He figured the light could be flashed on and off to encode a message.A light-based "Morse code" was also considered by the British statistician Francis Galton in 1896.
With its 1,000-foot reflector dish, the Arecibo Observatory in Puerto Rico is the world's largest single-dish radio telescope and most powerful radar.
Frank Drake used it in 1974 to send the first CETI message.
The desire to contact intelligent life on other planets is much older than the UFO craze and the SETI movement.
Several 19th century scientists contemplated how we might communicate with possible Martians and Venusians."As early as the 19th century, inventors imagined "sky telegraph" equipment to communicate with the supposed inhabitants of the solar system's planets," Raulin-Cerceau recently wrote with her colleague in the French magazine Pour la Science.
It is now generally assumed that radio is a more suitable means of extraterrestrial communication.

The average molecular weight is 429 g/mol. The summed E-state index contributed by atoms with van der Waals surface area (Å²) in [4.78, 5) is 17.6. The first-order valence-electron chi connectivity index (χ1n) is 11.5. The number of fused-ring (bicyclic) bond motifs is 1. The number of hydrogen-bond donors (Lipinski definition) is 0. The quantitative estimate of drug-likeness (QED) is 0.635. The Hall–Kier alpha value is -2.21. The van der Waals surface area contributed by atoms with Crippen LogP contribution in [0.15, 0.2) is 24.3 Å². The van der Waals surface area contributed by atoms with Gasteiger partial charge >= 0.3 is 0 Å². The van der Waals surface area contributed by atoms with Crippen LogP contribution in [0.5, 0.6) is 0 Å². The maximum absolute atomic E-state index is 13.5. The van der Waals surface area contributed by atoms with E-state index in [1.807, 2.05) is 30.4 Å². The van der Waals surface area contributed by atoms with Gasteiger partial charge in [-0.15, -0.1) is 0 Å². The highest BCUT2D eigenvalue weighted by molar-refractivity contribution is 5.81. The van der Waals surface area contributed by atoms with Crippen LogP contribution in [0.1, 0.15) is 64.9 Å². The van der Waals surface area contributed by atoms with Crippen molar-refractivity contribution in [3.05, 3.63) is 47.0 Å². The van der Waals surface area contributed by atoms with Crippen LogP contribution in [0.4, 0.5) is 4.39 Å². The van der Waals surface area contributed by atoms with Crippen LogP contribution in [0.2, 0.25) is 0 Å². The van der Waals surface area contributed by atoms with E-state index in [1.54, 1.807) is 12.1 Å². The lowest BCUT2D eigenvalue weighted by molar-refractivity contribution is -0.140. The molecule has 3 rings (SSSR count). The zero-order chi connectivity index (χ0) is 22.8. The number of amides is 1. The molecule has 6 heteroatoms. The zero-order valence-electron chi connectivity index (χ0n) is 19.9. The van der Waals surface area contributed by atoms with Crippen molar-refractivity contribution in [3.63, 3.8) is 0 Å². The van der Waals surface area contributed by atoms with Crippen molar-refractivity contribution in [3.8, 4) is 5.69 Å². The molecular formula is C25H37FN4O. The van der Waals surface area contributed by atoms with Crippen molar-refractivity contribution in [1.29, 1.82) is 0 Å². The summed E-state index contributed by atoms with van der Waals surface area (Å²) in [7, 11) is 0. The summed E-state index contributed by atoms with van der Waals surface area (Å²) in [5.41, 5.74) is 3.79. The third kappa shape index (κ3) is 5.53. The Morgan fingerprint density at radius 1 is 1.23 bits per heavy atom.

Radio waves are less affected by cosmic dust than visible light, and there is less of a radio background to deal with in the sky.
Two of radio's pioneers showed interest in interplanetary radio communication.
The first of these inventors was Carl Friedrich Gauss, the German mathematician.
In the 1820s, he spoke of reflecting sunlight towards the planets with his land surveying invention, the heliotrope.
He is also credited with the idea of cutting a giant triangle in the Siberian forest and planting wheat inside.
In 1869, the French inventor and poet Charles Cros imagined using a parabolic mirror to focus the light from electric lamps towards Mars or Venus.